- To illustrate this, 5 pairs of names with the biggest difference between the longer and shorter versions of a name are shown below. Full data available on request.
- Why do we see this correlation?
- We believe that it partly reflects agents tailoring their image to the market they serve.
- Put simpler, wealthy vendors are looking for a more serious, professional image, so “real” names are preferred over nicknames for those selling high value properties.
- But that’s not the whole story. Diving further into the data, we find that;
Perhaps a longer name is more eye catching? Perhaps the value of a name is also determined on a square foot basis?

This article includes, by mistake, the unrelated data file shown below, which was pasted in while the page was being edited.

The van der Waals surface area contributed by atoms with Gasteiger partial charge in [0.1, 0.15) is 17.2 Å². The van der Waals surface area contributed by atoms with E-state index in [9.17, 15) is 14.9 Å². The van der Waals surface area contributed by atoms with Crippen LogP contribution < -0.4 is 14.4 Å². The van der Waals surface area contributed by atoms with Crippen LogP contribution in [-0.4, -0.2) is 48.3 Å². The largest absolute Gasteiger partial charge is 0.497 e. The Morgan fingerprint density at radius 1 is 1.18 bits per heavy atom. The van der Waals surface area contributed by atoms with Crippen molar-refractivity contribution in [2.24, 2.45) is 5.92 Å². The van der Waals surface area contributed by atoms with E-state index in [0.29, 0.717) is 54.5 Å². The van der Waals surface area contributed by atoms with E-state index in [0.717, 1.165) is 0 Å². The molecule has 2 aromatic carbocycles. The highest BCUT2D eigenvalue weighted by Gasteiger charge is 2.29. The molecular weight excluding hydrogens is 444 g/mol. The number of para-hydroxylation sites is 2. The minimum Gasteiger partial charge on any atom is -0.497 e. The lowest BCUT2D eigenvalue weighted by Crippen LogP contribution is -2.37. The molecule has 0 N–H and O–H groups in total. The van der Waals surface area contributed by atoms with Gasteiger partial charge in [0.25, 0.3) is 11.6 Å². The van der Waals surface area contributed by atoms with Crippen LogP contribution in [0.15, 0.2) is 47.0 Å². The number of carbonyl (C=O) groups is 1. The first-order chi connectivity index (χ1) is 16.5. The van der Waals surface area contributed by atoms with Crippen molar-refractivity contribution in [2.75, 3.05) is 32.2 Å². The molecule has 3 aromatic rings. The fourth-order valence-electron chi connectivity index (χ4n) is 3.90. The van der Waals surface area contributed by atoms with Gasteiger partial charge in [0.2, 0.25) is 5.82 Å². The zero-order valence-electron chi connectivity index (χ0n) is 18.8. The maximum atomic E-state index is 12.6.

5. The ‘Name Happiness Curve’
- Vendor happiness is measured by RateMyAgent’s unique Price Expectation data. We ask vendors whether the sale price achieved was above, below or in line with their expectations.
- Cross referencing Price Expectation with agent names shows that in contrast to price levels, vendor happiness is rarely impacted by agent name length. The exceptions to this rule are two letter names (for example, “Di”) with lower than average Vendor Happiness, and eleven letter names (notably, “Christopher”), who achieve exceptionally high vendor happiness.
- We also did a comparison of vendor happiness levels for our 65 “name pairs”, and found that although agents with shorter names achieved lower sales prices; their vendors were more satisfied in just over half of the comparisons (33 of 65 pairs).
Want more data-filled goodness? Check these out:
Aussie home sellers price expectation report – November 2018
Aussie home sellers price expectation report – February 2019
The 2019 Agent of the Year Award winners